The IRS, on the other hand, argues that the decision of Colorado Gas to be treated
under subchapter C rather than subchapter S for several years after the key date specified
in the Transitional Rules (from December 1, 1989, to January 1, 1994) nullifies the fact
that Colorado Gas fits within the Transitional Rules‟ definition of a “qualified
corporation which becomes an S corporation for a taxable year beginning before January
1, 1989.”    Thus, this dispute comes down to whether a qualified corporation must
maintain its status as a subchapter S corporation continuously to enjoy the benefit of
treatment under the pre-1986 provisions. The IRS notes that S corporations may file
more than one S election and asserts that each election should be treated as a discrete
event. The Service seems to imply that the fact that the language of the Transitional
Rules refers to but a single election demonstrates that a revoked election is a nullity.
       But it seems to us that the opposite inference follows more logically from the
facts. That is, Congress was aware that companies can and do switch from subchapter C
to subchapter S and back again. The Transitional Rules expressly cover a company that
elects subchapter S status for “a” taxable year before 1989. If the intent were to limit


                                              5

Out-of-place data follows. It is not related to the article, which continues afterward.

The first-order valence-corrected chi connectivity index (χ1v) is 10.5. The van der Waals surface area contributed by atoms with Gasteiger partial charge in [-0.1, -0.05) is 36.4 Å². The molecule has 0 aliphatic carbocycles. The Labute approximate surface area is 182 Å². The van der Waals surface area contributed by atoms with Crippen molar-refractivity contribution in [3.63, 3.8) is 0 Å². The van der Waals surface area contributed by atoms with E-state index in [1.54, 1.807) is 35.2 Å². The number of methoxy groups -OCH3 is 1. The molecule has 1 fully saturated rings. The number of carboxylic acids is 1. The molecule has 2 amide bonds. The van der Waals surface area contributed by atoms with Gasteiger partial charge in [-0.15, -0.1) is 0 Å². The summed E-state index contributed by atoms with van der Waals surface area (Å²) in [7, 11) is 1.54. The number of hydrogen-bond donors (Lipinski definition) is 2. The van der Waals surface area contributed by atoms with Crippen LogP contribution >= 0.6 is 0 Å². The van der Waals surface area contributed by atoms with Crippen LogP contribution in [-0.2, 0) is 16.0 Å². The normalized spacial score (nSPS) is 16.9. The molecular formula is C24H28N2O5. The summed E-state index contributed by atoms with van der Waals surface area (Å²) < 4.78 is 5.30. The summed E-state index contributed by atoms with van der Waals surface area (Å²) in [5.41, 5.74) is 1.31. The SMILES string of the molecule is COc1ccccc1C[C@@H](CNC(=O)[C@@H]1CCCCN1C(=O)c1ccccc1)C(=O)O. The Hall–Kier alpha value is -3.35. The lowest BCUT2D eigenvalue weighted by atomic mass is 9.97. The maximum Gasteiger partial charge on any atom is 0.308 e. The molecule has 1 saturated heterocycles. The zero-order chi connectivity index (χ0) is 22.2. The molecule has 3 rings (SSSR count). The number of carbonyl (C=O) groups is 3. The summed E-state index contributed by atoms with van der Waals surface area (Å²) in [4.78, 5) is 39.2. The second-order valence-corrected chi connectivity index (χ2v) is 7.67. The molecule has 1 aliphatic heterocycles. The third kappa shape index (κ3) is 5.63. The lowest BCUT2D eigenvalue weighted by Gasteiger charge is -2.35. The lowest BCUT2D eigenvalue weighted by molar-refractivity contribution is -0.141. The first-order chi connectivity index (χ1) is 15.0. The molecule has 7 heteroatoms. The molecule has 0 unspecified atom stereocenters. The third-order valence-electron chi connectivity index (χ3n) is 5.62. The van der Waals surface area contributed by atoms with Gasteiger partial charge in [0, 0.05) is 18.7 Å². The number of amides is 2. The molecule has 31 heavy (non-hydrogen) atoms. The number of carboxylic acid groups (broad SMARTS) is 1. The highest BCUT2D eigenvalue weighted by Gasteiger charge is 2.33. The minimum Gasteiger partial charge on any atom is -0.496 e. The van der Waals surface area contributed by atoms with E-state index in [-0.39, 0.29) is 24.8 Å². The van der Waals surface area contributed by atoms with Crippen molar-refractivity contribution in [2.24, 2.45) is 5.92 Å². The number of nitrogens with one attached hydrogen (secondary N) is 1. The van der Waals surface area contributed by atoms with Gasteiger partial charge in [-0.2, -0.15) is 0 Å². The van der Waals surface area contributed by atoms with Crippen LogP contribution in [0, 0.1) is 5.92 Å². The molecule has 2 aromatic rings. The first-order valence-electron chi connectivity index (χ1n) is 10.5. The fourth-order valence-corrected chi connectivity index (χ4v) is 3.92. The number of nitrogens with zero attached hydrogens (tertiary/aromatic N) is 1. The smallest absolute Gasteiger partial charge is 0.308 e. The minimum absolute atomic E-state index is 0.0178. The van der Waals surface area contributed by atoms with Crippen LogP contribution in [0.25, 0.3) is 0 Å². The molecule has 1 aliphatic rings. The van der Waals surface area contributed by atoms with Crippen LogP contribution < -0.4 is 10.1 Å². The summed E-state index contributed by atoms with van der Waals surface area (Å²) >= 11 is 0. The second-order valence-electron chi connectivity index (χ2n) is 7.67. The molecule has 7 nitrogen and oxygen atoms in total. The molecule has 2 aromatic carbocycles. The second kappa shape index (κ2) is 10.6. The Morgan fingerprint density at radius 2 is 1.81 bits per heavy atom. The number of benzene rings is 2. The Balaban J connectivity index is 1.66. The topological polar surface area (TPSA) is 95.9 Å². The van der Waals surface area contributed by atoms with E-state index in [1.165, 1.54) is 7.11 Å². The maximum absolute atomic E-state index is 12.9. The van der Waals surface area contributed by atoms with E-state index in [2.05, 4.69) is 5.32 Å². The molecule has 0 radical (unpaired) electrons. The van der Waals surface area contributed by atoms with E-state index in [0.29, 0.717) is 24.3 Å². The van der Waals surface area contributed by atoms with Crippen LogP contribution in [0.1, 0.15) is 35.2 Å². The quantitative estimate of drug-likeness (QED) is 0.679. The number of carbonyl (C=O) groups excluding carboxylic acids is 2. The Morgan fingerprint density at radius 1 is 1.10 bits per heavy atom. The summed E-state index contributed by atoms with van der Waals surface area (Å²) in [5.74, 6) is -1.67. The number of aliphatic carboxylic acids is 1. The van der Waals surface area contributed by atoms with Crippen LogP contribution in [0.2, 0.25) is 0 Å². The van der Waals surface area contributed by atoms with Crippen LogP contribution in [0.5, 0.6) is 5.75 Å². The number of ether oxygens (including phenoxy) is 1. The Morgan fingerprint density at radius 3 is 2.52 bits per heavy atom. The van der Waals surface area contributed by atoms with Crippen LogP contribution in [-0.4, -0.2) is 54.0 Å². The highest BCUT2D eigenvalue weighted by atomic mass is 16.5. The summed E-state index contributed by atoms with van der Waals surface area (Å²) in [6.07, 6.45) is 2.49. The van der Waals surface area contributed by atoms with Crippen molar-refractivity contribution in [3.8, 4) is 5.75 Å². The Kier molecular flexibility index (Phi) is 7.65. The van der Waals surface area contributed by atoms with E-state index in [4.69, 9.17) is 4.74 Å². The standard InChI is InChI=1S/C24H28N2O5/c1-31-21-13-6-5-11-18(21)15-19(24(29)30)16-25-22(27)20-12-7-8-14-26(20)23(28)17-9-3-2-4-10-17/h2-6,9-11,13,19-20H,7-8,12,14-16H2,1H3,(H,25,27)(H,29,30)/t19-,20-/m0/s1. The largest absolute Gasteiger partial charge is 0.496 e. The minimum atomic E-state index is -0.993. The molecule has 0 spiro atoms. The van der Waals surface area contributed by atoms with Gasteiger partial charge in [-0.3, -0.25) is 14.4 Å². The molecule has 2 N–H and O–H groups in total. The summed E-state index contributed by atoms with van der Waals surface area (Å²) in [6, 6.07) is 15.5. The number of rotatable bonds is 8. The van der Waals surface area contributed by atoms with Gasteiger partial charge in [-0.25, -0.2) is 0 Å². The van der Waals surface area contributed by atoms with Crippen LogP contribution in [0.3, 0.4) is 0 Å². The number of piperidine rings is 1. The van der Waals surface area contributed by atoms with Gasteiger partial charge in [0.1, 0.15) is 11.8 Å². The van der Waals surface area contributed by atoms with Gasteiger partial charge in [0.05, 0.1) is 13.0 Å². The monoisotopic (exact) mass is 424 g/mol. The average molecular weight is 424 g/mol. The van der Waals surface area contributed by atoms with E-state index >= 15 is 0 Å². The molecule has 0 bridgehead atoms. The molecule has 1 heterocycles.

this beneficial treatment only to companies which made such an election and did not
revoke the election before realizing capital gains, it seems logical to assume that
Congress would have said so.        “In interpreting a statute we begin with its plain
language.” Tax and Accounting Software Corp. v. United States, 301 F.3d 1254, 1261
(10th Cir. 2002), cert. denied, 123 S.Ct. 2246 (2003).         The plain language of the
Transitional Rules does not support the argument of the IRS.
       The IRS also relies on the language of the amended section 1374, which states that
dispositions of appreciated assets are subject to tax at the corporate level if they occur
during a ten year period from the first day of the first year that the corporation was an S
corporation “pursuant to its most recent election.”        26 U.S.C. § 1374(d)(9).     This
argument is circular. The amended section 1374 applies only if the Transitional Rules
do not apply. Thus, the language of the Transitional Rules, not of the amended section
1374, controls.
       We cannot interpret the Transitional Rules by construing language that is in the
amended section 1374 but not in the Rules. The Tax Court‟s decision is erroneous for
just this reason, the language of the amended statute being the only authority cited by that
court in its analysis. Both provisions come from the Tax Reform Act of 1986. Contrary
to the reasoning of the Tax Court, we think that the inclusion in the amended section
1374 of language limiting some of its provisions to a company‟s most recent election and